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October 19, 2007

Framing the debate on disability

This is pretty interesting stuff, especially the data on multiple disabilities. Rather than just one disability, those surveyed reported having nearly three simultaneous debilitating conditions. The recording of ths data is precise and fastidious. It seems so accurate that it must be A Good Thing to Know. Right?

Here is the whole disabiity debate in a nutshell. Our federal government has gone to great expense to catalogue our woes in 1991, 2001, and is near publishing 2006. They seem to want to help you, but somehow do not ask the correct question. They want to know what's wrong with you, not what's wrong with them. They should be asking how they can help, since they actually get paid for that.

The tactic is a diabolically clever marriage of two well-known debating tactics - "Shoot the Messenger" and "Bait & Switch". You are drawn into the discussion on the expectation that by being counted, someone will help you somehow, and you are alarmed to discover that nothing will happen unless you do it yourself. Blame for the whole mess belongs wth you. The questions that should be asked are ones like:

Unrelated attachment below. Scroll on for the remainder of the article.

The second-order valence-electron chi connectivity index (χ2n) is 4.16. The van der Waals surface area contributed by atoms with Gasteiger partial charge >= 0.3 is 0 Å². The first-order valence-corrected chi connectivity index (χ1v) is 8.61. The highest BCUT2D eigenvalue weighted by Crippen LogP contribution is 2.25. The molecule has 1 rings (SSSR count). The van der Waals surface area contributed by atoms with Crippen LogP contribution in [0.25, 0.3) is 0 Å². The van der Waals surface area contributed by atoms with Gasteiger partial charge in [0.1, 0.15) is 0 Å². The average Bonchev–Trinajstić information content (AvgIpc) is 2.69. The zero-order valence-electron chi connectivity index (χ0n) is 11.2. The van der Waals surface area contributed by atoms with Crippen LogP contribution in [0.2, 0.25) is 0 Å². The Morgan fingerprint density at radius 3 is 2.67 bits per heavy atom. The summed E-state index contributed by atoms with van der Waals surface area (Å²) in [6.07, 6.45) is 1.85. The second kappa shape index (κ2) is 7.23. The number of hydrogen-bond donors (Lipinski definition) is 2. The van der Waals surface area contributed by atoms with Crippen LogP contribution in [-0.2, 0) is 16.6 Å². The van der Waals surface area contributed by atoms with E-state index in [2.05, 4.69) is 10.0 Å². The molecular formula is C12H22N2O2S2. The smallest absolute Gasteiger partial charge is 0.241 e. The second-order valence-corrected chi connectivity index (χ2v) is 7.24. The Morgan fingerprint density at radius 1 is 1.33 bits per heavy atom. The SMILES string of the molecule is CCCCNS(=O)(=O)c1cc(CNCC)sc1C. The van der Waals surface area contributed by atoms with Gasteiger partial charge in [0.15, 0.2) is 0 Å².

How can we help you?

  • A program to lower the cost of durable medical equipment

  • Exacting and enforced standards for the built environment

  • Retrofitting of inaccessible public buildngs

  • Closer monitoring of charities

  • Cell phones must be GPS enabled and talking

  • More reasonable rules on equipment replacement

  • Braille printers in every library

  • Priority to reduce the wait for pain manaement, psychiatric services

  • A ban on inaccessible transportation

  • A Canadians with Disabilities Act.

The purpose of a census is ultimately for government to learn how to empower its citizens. Did you ever feel that your life is a game of chess and the government is playing checkers?

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